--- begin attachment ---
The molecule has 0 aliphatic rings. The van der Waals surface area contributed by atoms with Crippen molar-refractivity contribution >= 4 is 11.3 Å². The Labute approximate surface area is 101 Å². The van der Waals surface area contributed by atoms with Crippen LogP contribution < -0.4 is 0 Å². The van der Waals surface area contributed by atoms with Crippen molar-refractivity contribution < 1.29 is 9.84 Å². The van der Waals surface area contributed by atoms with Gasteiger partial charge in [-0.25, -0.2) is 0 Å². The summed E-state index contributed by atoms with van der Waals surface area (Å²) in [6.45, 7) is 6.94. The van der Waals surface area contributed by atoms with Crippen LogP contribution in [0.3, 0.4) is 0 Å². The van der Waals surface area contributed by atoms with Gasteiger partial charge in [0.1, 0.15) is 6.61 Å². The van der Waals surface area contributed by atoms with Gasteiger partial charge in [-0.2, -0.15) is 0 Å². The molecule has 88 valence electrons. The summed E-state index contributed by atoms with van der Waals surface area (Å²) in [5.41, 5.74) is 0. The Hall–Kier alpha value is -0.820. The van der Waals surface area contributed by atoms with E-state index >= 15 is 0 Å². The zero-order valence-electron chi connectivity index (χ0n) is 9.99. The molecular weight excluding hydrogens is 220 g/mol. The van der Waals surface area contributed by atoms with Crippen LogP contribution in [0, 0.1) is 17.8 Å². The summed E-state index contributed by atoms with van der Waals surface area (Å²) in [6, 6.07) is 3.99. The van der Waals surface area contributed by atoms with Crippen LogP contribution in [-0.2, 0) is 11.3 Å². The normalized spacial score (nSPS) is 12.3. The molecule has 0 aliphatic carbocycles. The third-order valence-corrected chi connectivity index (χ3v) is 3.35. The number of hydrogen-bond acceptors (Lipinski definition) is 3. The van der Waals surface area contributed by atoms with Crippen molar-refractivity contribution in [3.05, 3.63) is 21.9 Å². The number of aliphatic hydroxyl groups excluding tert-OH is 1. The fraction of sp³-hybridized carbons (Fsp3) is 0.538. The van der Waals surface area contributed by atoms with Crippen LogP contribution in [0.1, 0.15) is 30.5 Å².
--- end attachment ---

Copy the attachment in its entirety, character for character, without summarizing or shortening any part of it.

The molecule has 0 aliphatic rings. The van der Waals surface area contributed by atoms with Crippen molar-refractivity contribution >= 4 is 11.3 Å². The Labute approximate surface area is 101 Å². The van der Waals surface area contributed by atoms with Crippen LogP contribution < -0.4 is 0 Å². The van der Waals surface area contributed by atoms with Crippen molar-refractivity contribution < 1.29 is 9.84 Å². The van der Waals surface area contributed by atoms with Gasteiger partial charge in [-0.25, -0.2) is 0 Å². The summed E-state index contributed by atoms with van der Waals surface area (Å²) in [6.45, 7) is 6.94. The van der Waals surface area contributed by atoms with Crippen LogP contribution in [0.3, 0.4) is 0 Å². The van der Waals surface area contributed by atoms with Gasteiger partial charge in [0.1, 0.15) is 6.61 Å². The van der Waals surface area contributed by atoms with Gasteiger partial charge in [-0.2, -0.15) is 0 Å². The molecule has 88 valence electrons. The summed E-state index contributed by atoms with van der Waals surface area (Å²) in [5.41, 5.74) is 0. The Hall–Kier alpha value is -0.820. The van der Waals surface area contributed by atoms with E-state index >= 15 is 0 Å². The zero-order valence-electron chi connectivity index (χ0n) is 9.99. The molecular weight excluding hydrogens is 220 g/mol. The van der Waals surface area contributed by atoms with Crippen LogP contribution in [0, 0.1) is 17.8 Å². The summed E-state index contributed by atoms with van der Waals surface area (Å²) in [6, 6.07) is 3.99. The van der Waals surface area contributed by atoms with Crippen LogP contribution in [-0.2, 0) is 11.3 Å². The normalized spacial score (nSPS) is 12.3. The molecule has 0 aliphatic carbocycles. The third-order valence-corrected chi connectivity index (χ3v) is 3.35. The number of hydrogen-bond acceptors (Lipinski definition) is 3. The van der Waals surface area contributed by atoms with Crippen molar-refractivity contribution in [3.05, 3.63) is 21.9 Å². The number of aliphatic hydroxyl groups excluding tert-OH is 1. The fraction of sp³-hybridized carbons (Fsp3) is 0.538. The van der Waals surface area contributed by atoms with Crippen LogP contribution in [0.1, 0.15) is 30.5 Å².